Part 4 – Down and dirty with the drawbars


On a Hammond it’s the drawbars that sculpt the sound. The number of drawbars per manual varies between the models and on the T series it’s 9 drawbars for the upper manual, 7 for the lower and 1 for the pedals.

Common problems with the drawbars are either the drawbar not working at all or a scratchy sound and a stiff drawbar action. The first problem is usually a very simple fix as the wire connecting to the back of the drawbar can break off very easily. Simply solder it back on. The secondary issue involves quite a bit more work. The temptation is to spray a switch cleaner into the drawbars units as you would for a normal noisy control. Beware – a lot of the later spinet models plus the E and H consoles have plastic parts and these can be seriously damaged by some contact sprays. Some people have reported success with particular De-oxit products which state they are safe for plastics but the long term impact is still not known. Unfortunately the safest route is to remove the drawbars and clean both the bars and the housing. What you will need – flat head and Phillips screwdrivers, a large flat head screwdriver or sockets for loosening the control housings and petroleum jelly. Yep – Vaseline.

To get to the drawbars is not an easy task and is hindered by wire length restrictions. Lift off the wooden top of the organ then remove the metal shroud that covers the circuit boards. Looking from the back of the organ the two boards on the right hand side are the lower and upper manual buss amplifier boards. Amongst all of the wires plugging into these boards are the drawbar connectors. The easiest thing to do is get some tape and mark all of the wires with the pin that they connect to on the boards then unplug them. Don’t forget to indicate which board the wire goes to – UMB or LMB. This may seem a pain but it will save stretched or snapped cables and give easier access to the drawbars. Next thing to do is to remove the bolts that hold the main switch panel assembly. There is one on either side of the panel and once removed you should be able to carefully tilt the whole thing back. This picture shows the panel tilted back and  one set of drawbars already removed.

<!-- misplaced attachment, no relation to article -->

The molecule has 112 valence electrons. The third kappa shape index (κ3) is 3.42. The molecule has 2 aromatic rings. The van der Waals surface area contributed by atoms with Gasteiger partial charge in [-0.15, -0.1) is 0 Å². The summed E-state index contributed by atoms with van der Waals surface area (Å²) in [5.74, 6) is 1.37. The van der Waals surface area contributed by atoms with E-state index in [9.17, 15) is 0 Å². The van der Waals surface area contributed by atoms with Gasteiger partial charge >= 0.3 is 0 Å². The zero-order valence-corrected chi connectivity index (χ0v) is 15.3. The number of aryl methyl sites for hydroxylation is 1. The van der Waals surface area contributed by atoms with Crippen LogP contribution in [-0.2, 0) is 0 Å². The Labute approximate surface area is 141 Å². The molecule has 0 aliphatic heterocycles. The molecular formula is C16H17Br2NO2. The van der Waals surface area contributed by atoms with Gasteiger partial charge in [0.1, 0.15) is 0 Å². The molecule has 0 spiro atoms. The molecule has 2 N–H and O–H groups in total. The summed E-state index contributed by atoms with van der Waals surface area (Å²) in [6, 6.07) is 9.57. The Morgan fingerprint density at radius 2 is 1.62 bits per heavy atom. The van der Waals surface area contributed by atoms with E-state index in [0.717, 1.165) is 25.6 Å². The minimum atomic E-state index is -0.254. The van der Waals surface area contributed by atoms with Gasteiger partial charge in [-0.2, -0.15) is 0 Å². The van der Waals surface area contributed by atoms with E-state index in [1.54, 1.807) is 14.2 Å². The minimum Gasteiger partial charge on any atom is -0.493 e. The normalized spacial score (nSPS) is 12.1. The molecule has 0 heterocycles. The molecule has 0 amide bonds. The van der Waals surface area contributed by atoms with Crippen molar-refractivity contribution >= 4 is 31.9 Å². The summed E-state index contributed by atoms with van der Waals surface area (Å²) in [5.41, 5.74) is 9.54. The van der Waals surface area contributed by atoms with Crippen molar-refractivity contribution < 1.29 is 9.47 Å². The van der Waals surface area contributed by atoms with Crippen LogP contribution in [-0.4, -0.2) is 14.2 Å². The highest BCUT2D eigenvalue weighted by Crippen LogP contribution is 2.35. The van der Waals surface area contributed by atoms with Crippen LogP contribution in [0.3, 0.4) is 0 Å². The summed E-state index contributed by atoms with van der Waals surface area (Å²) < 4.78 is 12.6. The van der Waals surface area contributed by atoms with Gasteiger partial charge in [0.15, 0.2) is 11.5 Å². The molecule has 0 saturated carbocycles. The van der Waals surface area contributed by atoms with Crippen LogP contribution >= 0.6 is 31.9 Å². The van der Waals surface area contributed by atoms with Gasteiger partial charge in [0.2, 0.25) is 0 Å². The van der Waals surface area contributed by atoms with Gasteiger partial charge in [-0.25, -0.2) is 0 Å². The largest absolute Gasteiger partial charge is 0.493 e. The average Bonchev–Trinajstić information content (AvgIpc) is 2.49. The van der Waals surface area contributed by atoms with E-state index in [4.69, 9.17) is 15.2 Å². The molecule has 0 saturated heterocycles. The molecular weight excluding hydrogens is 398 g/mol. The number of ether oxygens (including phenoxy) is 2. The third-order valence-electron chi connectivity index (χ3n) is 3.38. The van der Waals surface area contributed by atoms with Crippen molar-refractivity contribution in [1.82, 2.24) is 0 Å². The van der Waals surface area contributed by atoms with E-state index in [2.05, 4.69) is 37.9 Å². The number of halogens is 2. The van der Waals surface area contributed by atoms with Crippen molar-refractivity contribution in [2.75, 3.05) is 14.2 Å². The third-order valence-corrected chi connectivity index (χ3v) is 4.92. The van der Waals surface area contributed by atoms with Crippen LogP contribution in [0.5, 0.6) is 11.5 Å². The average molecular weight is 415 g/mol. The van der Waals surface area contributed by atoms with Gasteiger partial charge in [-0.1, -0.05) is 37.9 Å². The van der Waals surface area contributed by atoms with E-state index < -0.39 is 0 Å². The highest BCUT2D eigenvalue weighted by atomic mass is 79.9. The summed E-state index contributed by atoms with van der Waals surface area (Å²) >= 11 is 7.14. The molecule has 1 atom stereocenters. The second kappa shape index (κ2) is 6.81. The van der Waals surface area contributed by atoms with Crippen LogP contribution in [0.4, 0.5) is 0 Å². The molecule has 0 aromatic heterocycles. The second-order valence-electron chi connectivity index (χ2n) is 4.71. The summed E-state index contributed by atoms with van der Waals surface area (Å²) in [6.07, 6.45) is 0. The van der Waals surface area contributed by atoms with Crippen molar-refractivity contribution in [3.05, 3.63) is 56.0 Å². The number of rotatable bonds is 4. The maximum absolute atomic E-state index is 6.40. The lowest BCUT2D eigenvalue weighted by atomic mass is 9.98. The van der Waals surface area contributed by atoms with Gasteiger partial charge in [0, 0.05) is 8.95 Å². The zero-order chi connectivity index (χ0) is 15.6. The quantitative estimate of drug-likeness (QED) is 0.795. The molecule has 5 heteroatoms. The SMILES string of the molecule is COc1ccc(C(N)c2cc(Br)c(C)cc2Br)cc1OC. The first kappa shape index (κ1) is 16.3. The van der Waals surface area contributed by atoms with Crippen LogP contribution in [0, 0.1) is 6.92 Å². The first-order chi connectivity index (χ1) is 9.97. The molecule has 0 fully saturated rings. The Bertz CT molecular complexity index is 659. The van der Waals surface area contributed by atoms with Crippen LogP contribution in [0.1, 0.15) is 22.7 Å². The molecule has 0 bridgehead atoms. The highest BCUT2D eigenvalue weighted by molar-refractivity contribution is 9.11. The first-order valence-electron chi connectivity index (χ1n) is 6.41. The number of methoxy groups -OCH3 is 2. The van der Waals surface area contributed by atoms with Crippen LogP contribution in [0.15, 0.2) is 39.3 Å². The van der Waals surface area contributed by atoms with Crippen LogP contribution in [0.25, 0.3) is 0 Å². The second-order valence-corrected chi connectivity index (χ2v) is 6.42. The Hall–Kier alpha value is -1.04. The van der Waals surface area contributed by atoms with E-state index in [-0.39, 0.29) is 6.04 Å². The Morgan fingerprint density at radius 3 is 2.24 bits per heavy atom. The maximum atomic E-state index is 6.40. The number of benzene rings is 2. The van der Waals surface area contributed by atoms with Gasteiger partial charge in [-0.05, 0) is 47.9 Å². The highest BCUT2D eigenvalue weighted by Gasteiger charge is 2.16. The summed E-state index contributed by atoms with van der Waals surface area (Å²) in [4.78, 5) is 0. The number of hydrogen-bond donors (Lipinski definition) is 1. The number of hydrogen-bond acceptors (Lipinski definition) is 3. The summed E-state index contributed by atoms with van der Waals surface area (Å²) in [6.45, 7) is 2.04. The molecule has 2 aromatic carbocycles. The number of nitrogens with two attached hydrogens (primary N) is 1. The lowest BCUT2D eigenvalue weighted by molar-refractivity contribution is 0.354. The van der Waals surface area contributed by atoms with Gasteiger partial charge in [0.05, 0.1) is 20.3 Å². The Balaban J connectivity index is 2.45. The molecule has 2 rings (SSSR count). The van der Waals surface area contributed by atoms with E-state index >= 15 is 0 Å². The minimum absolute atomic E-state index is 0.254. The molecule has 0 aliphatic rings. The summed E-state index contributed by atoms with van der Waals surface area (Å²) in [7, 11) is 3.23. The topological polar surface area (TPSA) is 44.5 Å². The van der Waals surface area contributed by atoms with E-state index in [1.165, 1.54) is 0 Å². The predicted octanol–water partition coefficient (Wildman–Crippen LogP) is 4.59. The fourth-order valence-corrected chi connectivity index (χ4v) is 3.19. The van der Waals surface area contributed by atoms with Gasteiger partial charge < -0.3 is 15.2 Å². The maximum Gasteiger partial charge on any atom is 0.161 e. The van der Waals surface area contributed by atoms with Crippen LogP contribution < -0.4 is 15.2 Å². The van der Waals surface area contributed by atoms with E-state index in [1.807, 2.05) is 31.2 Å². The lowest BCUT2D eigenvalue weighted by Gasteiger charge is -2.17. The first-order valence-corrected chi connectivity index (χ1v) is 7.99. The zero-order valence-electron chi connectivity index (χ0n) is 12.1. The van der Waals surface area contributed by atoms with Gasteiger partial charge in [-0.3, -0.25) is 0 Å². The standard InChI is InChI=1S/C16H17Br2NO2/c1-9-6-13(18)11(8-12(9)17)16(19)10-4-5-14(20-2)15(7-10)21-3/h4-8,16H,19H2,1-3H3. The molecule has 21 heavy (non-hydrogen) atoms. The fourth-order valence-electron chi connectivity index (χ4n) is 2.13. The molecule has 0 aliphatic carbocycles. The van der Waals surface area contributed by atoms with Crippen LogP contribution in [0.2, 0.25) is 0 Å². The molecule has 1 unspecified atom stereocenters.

There is a small plate holding together the three sets of drawbars and you don’t have to remove it but it does make handling the drawbars easier. Remove the screws holding the drawbars housings to the large back base plate. At this point I would get the tape out and start marking the drawbars – as with the circuit boards indicate lower/upper/pedal and the footage e.g. 16′, 8′ etc. This is now a great time to fix any wiring issues although you can also do this after reassembly. As you can see from the next picture some very dodgy repairs had been carried out with what looks like a poker instead of a soldering iron.


Now it’s time to remove the drawbars. As you can see from the picture above there is a small screw at the rear of each drawbar that holds the wire and tension spring to the drawbar. Unscrew these and carefully remove the pieces and the drawbar should now slide out from the front of the unit. Get a container and put all of the bits in one place. We’ve now got access to the drawbar housing and what a mess. The housing is usually packed with petroleum jelly which over the years attracts all sorts of gunge. Mine was no exception.


There’s no easy way around this. Clean it all out, give the drawbar parts a good clean and lightly apply some petroleum jelly. This can take a couple of hours and I used everything from q-tips to soap and water and micro mesh fine abrasive pads. Here’s some nice shiny drawbars:


I have to admit getting a little confused about putting the drawbar mechanism back together. The following photo of the drawbar assembly with the numbers on was created so that I could ask my good friends on in which order it goes together. Here’s the pic and the reply:

drawbarseq-2‘Piece #2 goes in between the contact and the brass base. Be sure that all the pieces are seated down onto the pegs of piece #3 and the pegs fit well into the holes on the brass base of the drawbar assembly before tightening the screw down.’

You could also take a little more notice than I did when pulling it all to pieces. At this point it’s a good opportunity to give everything a good clean and then reassemble the drawbar assemblies – unless your Hammond is in such a mess that you need to strip down the keyboards. Which mine was.

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